The UK Film Council is understood to be planning a nationwide network of state-of-the-art film schools.

The ambitious initiative is expected to be proposed next month when the Council, the UK's leading source of National Lottery cash, unveils the results of a high-powered training working group it launched in February with training body Skillset. Charged with the brief of preparing a comprehensive training strategy, the group of industry figures includes Paramount Pictures' Michael O'Sullivan, Working Title Films' Eric Fellner, ex-Odeon Cinemas' chief Richard Segal and former producer David Puttnam.

The Council is expected to propose setting up schools around the country. Sources said that, along with offering training to budding filmmakers, the schools would provide teaching for would-be executives to go into all walks of the industry.

Training is one of the key issues the Council is to address as it enters its second, three-year phase, during which it is expected to deliver a strategy for helping to build a sustainable British film industry.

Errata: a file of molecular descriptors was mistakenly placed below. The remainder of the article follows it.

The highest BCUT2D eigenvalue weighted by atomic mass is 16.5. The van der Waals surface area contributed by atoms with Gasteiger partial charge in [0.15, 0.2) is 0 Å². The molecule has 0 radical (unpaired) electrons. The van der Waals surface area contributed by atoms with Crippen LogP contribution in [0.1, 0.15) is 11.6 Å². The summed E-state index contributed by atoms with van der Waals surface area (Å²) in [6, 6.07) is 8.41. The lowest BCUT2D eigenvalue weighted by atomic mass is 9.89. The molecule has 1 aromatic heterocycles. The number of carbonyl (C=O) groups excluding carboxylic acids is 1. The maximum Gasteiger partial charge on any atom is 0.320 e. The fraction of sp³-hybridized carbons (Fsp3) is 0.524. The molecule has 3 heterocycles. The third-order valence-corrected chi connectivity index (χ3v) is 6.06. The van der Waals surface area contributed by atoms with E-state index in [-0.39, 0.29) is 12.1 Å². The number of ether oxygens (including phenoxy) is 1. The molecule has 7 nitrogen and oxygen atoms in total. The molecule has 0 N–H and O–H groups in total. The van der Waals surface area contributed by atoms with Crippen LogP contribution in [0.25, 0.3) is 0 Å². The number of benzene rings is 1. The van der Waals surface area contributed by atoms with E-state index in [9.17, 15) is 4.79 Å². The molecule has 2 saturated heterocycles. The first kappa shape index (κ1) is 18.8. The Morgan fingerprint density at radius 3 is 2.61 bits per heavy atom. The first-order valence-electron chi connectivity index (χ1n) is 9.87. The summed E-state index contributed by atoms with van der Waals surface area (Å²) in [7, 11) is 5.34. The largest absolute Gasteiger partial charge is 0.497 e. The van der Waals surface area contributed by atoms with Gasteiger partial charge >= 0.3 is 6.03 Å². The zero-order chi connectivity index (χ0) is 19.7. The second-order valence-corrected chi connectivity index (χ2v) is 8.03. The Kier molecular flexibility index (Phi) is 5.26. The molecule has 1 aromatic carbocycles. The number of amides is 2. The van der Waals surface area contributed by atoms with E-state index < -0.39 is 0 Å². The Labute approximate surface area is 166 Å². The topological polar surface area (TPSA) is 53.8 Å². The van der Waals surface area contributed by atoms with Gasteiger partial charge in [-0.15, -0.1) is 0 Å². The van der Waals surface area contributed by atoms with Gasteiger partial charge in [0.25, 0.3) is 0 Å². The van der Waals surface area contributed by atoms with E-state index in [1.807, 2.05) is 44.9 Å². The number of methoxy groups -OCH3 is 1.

"If education training opportunities were better, you would attract better people to the industry, " said Film Council deputy chairman Stewart Till when launching the skills action group. "If we could get better people and grow them quicker and smarter, overnight we've got a better workforce. The film industry is simply an aggregate of the quality of the workforce. Our only assets are our people."

As revealed in a feature on the Film Council at three years in this week's Screen International, the public funding superbody is also negotiating with producers body PACT over changing its deal-making terms to benefit independent producers.

The Council has come under fire from some quarters for supposedly driving too hard a bargain in its bid to put public money on a more commercial footing and recoup at least a slice of its investment. Part of the reason for the Council's aggressive recoupment terms is to fund its other activities, such as training.

However, as another feature in this week's Screen International examines, the Council's commercial imperative is now being echoed at leading Australian public funding body, the Film Finance Corporation (FFC). Newly installed chief Brian Rosen has suggested that the level of public money in films should be scaled back to 30% of the budget- substantially less than it is now. He has also asserted that within three years the FFC should be recouping 50% of what it invests annually.